Halo’s Warthog Handles Better In Forza Horizon 3; Has Its Own Races

Along with the satisfaction of knowing you have good taste, people who buy the excellent new racing game Forza Horizon 3 on Xbox One or PC — my review of which is here — who’ve also played either Halo: The Master Chief Collection or Halo 5: Guardians will get a free M12S Warthog CST from AMG Transport Dynamics they can use in the racing game. Even cooler, the Warthog actually handles better in Forza Horizon 3 than it ever has in a Halo game, and even has its own race events. Sort of.

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Now, part of the reason that the Warthog handles so well in Forza Horizon 3 is, of course, because Forza Horizon 3 is a dedicated racing game — one that has similar kinds of Jeeps, trucks, and other off-road vehicles — while Halo 5: Guardians and the games in Halo: The Master Chief Collection are first-person shooters. It also helps that Forza Horizon 3 allows you to enable systems that augment the steering, braking, traction, and stability, which can make the game’s controls as realistic as a racing sim, as forgiving as a Need For Speed-esque arcade game, or somewhere in between. Though it also helps that the M12S Warthog CST is the civilian version of the M12 Force Application Vehicle, or FAV.

This is, of course, not the first time a Warthog has been in a Forza game. In 2011, the Warthog from Halo 4 was an Easter Egg in Forza Motorsport 4, though you couldn’t drive it.

Of course, giving Halo fans a free Warthog to drive in Forza Horizon 3 is a gimmick. But there’s nothing gimmicky about the Warthog in Forza Horizon 3. In fact, it’s actually one of the more fun off-road vehicles to drive in the game. Compared to other vehicles in the game, the Warthog has great acceleration (its stats put it at an 8.5/10) and braking (8.5/10), is excellent off the starting line (10/10), has good handling (7.9/10), and, for an off-road vehicle, has a decent speed (4.3/10). The latter of which may not seem like much, but during a couple races, I redlined it at 118MPH. This, admittedly, isn’t as fast as the Lamborghini Centenario, which can hit speeds in excess of 215MPH, but then the Warthog doesn’t cost around $2.4 million. Er, I don’t think so. Does anyone know what $28,000 will be in the year 2558 when adjusted for inflation?

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Anyway, to test how the Warthog handles in Forza Horizon 3, I entered it in one of the game’s many races. One of the many cool things about races in this game is that when you start one, you’re given numerous different versions of that race that are based on the type of car you’re currently using, as well as other types. Which means that if you own the Warthog, you’ll end up racing it against similar kinds of off-road vehicles.

There are even some Warthog specific events, including some Warthog-only race options, all of which have Halo-ish names, as well as some other events. In one Bucket List challenge called “Search For The Silent Cartographer In The M12S Warthog CST,” I had to drive a Warthog through a beach cave, across a field, onto a twisty road, and eventually through the rainforest. Sadly, for you non-Halo lovers, the Warthog you use in this event is just a loaner, you don’t get to drive it home if you win.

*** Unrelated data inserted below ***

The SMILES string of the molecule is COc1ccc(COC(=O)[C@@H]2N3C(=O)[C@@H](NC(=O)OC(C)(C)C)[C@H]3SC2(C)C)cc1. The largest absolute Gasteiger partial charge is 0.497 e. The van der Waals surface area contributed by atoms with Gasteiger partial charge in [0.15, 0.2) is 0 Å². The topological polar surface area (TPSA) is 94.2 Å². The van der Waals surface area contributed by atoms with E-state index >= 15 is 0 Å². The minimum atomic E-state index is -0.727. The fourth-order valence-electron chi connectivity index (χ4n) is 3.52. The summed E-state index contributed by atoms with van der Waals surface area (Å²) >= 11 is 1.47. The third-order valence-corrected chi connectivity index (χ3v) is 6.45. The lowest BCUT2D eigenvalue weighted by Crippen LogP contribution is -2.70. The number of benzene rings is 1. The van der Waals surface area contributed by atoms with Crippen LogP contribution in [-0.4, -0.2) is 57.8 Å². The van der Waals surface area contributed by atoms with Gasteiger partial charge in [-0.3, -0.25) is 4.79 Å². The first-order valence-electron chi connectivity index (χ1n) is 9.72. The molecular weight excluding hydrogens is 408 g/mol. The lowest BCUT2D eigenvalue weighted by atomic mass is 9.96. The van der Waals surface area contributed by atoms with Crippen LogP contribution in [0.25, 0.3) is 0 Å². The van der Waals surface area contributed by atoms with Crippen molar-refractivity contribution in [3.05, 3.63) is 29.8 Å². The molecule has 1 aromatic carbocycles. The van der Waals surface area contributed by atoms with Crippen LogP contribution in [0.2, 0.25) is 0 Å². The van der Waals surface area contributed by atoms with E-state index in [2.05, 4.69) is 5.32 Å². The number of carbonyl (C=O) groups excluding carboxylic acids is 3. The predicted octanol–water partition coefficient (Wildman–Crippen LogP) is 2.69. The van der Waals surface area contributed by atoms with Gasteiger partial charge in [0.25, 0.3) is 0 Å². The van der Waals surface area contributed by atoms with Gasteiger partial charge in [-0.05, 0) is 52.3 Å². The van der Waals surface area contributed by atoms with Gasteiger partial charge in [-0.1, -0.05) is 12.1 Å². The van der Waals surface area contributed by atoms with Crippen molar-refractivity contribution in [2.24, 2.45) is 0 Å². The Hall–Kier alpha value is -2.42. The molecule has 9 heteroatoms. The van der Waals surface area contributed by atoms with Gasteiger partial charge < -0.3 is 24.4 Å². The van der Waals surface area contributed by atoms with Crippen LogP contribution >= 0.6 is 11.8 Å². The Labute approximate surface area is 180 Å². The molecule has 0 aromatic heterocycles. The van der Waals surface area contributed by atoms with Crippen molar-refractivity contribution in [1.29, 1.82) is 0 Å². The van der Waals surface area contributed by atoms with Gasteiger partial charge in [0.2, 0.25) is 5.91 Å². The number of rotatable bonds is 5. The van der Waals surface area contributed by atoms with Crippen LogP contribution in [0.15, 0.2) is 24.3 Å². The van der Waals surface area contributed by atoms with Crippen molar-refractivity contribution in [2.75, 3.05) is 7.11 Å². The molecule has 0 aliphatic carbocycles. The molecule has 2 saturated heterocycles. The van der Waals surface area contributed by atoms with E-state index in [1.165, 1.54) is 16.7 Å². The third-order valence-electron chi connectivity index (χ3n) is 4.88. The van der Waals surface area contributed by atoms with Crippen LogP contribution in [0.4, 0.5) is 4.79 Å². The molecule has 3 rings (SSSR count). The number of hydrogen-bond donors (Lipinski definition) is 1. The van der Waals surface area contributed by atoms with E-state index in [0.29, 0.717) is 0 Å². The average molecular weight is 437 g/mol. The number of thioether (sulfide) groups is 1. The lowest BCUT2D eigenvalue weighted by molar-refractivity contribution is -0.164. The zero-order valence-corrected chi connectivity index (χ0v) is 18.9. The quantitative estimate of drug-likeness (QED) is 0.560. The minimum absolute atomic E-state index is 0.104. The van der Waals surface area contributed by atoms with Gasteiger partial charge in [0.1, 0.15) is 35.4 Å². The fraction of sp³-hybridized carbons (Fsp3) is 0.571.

To continue my road test of the Warthog, I next took it off-road, where I immediately noticed that, unlike when Master Chief is driving it around one of the Halo stations, it’s not as likely to flip over (though, again, this is probably also due to it being the M12S Warthog CST, and not the top-heavy M12 FAV). Which is for the best, since you can’t get out of the cars in Forza Horizon 3 to flip them right side up.

As with other cars in Forza Horizon 3, the Warthog is also fully-customizable. Not only can you change the viewpoint from a chase cam to a hood view to one that shows what it’s like to get behind the wheel of this bad boy…

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…but you can also adjust many aspects of the Warthog, from the tire pressure and the alignment to shock absorbers to the differential. You can even change the horn sound, including to some familiar ones labelled “Halo Theme Full,” “Halo Theme 1,” and “Halo Theme 2.” Well, once you unlock them.

You can even, if you’re so inclined, repaint your Warthog in a variety of interesting (and, let’s be honest, ugly) colors. Besides the standard issue army green and tan, and a range of solid colors, you can also repaint your Warthog with ’70s station wagon wood paneling…

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…a multitude of camouflage paint patterns…

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…and some that are known throughout the galaxy as “HEY, LOOK AT ME!! LOOK AT ME!!”

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There is, however, one advantage that the Warthogs in Halo have over the ones in Forza Horizon 3. There are no guns in Forza. No machine gun, no rocket launchers, nothing. If you want to beat another Warthog to the finish line, you have to get there first, you can’t blow it away with a well-placed shot.

Lastly, even if you’re not enough of a Halo fan to get a free Warthog, you can still get one during a special #Forzathon event to be held in the game this October. You can also show that you care when you get to the part of the Forza Horizon 3 early on where you tell the game what name or title it should use to get your attention. Y’know, like when someone says, “Paul, we need to get some new Port-A-Potties for the festival grounds.” Besides a wide variety of names, Forza Horizon 3 will also address you as Mr. President, El Pollo Diablo, and, best of all, Master Chief. Long may you reign.

 

 

For a deeper look at Forza Horizon 3, you can read my review by clicking here.

 

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